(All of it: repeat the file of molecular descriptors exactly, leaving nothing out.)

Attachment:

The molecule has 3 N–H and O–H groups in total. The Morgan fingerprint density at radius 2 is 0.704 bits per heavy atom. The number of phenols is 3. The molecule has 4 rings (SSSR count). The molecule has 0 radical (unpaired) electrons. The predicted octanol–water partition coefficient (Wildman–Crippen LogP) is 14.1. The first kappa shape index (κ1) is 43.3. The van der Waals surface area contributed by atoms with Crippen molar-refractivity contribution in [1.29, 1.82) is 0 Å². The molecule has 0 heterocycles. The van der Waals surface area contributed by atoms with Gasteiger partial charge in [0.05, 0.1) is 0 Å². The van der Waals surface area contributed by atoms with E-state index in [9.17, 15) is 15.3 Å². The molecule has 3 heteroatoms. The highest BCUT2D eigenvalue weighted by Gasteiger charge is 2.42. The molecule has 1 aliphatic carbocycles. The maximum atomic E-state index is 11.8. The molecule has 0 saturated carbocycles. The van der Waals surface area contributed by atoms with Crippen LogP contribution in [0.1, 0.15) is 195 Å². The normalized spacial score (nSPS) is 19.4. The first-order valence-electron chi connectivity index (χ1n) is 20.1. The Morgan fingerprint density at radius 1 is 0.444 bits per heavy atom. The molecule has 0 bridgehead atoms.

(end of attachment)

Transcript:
The molecule has 3 N–H and O–H groups in total. The Morgan fingerprint density at radius 2 is 0.704 bits per heavy atom. The number of phenols is 3. The molecule has 4 rings (SSSR count). The molecule has 0 radical (unpaired) electrons. The predicted octanol–water partition coefficient (Wildman–Crippen LogP) is 14.1. The first kappa shape index (κ1) is 43.3. The van der Waals surface area contributed by atoms with Crippen molar-refractivity contribution in [1.29, 1.82) is 0 Å². The molecule has 0 heterocycles. The van der Waals surface area contributed by atoms with Gasteiger partial charge in [0.05, 0.1) is 0 Å². The van der Waals surface area contributed by atoms with E-state index in [9.17, 15) is 15.3 Å². The molecule has 3 heteroatoms. The highest BCUT2D eigenvalue weighted by Gasteiger charge is 2.42. The molecule has 1 aliphatic carbocycles. The maximum atomic E-state index is 11.8. The molecule has 0 saturated carbocycles. The van der Waals surface area contributed by atoms with Crippen LogP contribution in [0.1, 0.15) is 195 Å². The normalized spacial score (nSPS) is 19.4. The first-order valence-electron chi connectivity index (χ1n) is 20.1. The Morgan fingerprint density at radius 1 is 0.444 bits per heavy atom. The molecule has 0 bridgehead atoms.